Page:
The motion energy sensor has been shown to account for a wide range of physiological and psychophysical results in motion detection and discrimination studies. It has become established as the standard computational model for retinal movement sensing in the human visual system. Adaptation effects have been extensively studied in the psychophysical literature on motion perception, and play a crucial role in theoretical debates, but the current implementation of the energy sensor does not provide directly for modelling adaptation-induced changes in output. We describe an extension of the model to incorporate changes in output due to adaptation. The extended model first computes a space-time representation of the output to a given stimulus, and then a RC gain-control circuit ("leaky integrator") is applied to the time-dependent output. The output of the extended model shows effects which mirror those observed in psychophysical studies of motion adaptation: a decline in sensor output during stimulation, and changes in the relative of outputs of different sensors following this adaptation.

Pavan A., Contillo A., Mather G. (2013). Modelling Adaptation to Directional Motion Using the Adelson-Bergen Energy Sensor. PLOS ONE, 8(3), 1-7 [10.1371/journal.pone.0059298].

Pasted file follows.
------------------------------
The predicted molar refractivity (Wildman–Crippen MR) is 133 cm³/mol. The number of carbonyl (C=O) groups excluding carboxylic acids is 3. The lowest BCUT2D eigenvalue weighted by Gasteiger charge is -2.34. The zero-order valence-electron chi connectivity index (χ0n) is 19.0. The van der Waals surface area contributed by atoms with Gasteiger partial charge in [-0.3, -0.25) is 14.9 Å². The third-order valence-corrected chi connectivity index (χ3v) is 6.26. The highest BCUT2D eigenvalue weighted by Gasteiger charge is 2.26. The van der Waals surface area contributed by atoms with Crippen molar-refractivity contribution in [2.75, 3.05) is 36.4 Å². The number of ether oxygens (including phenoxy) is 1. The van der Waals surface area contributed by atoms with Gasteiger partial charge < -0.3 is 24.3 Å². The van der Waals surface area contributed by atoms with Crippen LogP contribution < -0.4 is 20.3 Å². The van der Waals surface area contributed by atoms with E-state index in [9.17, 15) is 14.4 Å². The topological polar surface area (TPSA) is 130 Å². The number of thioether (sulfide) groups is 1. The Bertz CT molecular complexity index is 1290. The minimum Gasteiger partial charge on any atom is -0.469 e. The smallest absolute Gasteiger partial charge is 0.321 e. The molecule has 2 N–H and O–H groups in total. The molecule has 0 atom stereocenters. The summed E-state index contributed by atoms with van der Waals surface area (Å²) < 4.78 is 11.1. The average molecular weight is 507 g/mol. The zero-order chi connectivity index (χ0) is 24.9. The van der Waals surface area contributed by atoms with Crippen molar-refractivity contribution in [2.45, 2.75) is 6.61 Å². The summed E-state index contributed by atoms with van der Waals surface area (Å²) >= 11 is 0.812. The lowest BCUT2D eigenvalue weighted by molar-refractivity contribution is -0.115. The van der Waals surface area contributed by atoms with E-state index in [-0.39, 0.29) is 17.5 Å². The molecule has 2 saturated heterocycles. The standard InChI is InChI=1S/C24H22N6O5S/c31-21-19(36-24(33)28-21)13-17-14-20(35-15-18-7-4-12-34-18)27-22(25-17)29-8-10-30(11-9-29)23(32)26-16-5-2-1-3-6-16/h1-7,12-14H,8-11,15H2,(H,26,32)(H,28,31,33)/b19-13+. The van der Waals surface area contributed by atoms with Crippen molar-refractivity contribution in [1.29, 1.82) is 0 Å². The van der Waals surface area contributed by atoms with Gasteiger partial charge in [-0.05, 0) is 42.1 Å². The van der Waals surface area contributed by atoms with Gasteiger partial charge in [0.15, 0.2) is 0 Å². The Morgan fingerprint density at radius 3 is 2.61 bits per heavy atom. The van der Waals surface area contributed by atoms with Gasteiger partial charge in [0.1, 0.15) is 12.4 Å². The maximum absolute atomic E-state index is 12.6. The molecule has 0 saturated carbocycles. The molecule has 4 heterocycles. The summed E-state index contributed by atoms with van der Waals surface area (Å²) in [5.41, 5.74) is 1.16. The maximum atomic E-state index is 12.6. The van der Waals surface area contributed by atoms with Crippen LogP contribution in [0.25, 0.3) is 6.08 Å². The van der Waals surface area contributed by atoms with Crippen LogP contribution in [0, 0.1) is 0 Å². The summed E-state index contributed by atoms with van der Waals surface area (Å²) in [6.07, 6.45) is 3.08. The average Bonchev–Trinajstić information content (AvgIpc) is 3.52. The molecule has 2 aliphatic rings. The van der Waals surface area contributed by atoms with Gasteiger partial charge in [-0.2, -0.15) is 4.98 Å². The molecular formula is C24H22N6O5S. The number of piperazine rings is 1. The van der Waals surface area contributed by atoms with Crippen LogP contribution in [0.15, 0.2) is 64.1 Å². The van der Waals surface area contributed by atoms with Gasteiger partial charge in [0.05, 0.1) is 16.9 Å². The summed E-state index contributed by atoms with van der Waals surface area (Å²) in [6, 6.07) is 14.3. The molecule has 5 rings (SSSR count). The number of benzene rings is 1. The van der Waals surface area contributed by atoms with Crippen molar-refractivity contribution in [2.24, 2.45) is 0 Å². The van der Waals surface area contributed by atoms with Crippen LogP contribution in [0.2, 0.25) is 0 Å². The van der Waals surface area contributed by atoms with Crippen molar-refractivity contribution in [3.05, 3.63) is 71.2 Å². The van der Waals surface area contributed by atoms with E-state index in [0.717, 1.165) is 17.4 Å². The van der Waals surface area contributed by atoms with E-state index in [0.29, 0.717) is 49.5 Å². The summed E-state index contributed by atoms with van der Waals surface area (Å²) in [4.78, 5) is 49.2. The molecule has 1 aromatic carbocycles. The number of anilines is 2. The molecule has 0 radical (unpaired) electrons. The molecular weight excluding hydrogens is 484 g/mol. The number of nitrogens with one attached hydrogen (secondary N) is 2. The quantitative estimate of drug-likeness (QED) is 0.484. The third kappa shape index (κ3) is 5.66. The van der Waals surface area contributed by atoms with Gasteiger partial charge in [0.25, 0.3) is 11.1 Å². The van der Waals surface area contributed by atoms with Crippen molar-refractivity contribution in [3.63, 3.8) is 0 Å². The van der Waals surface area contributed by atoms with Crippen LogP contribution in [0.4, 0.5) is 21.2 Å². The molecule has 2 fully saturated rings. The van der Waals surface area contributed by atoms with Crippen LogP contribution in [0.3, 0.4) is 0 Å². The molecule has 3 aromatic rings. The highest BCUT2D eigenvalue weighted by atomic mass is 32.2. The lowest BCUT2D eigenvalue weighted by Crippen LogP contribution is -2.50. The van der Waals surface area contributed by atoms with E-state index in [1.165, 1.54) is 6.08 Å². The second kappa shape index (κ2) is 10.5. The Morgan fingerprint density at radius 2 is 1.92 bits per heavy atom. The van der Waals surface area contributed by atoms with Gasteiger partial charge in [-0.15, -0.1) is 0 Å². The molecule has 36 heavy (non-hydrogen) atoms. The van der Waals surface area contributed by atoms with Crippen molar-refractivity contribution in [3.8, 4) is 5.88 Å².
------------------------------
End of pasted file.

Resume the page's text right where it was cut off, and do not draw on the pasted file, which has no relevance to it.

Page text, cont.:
Modelling Adaptation to Directional Motion Using the Adelson-Bergen Energy Sensor

Pavan A.
;
2013

Abstract

The motion energy sensor has been shown to account for a wide range of physiological and psychophysical results in motion detection and discrimination studies. It has become established as the standard computational model for retinal movement sensing in the human visual system. Adaptation effects have been extensively studied in the psychophysical literature on motion perception, and play a crucial role in theoretical debates, but the current implementation of the energy sensor does not provide directly for modelling adaptation-induced changes in output. We describe an extension of the model to incorporate changes in output due to adaptation. The extended model first computes a space-time representation of the output to a given stimulus, and then a RC gain-control circuit ("leaky integrator") is applied to the time-dependent output. The output of the extended model shows effects which mirror those observed in psychophysical studies of motion adaptation: a decline in sensor output during stimulation, and changes in the relative of outputs of different sensors following this adaptation.
2013
Pavan A., Contillo A., Mather G. (2013). Modelling Adaptation to Directional Motion Using the Adelson-Bergen Energy Sensor. PLOS ONE, 8(3), 1-7 [10.1371/journal.pone.0059298].
Pavan A.; Contillo A.; Mather G.
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Utilizza questo identificativo per citare o creare un link a questo documento: https://hdl.handle.net/11585/836053
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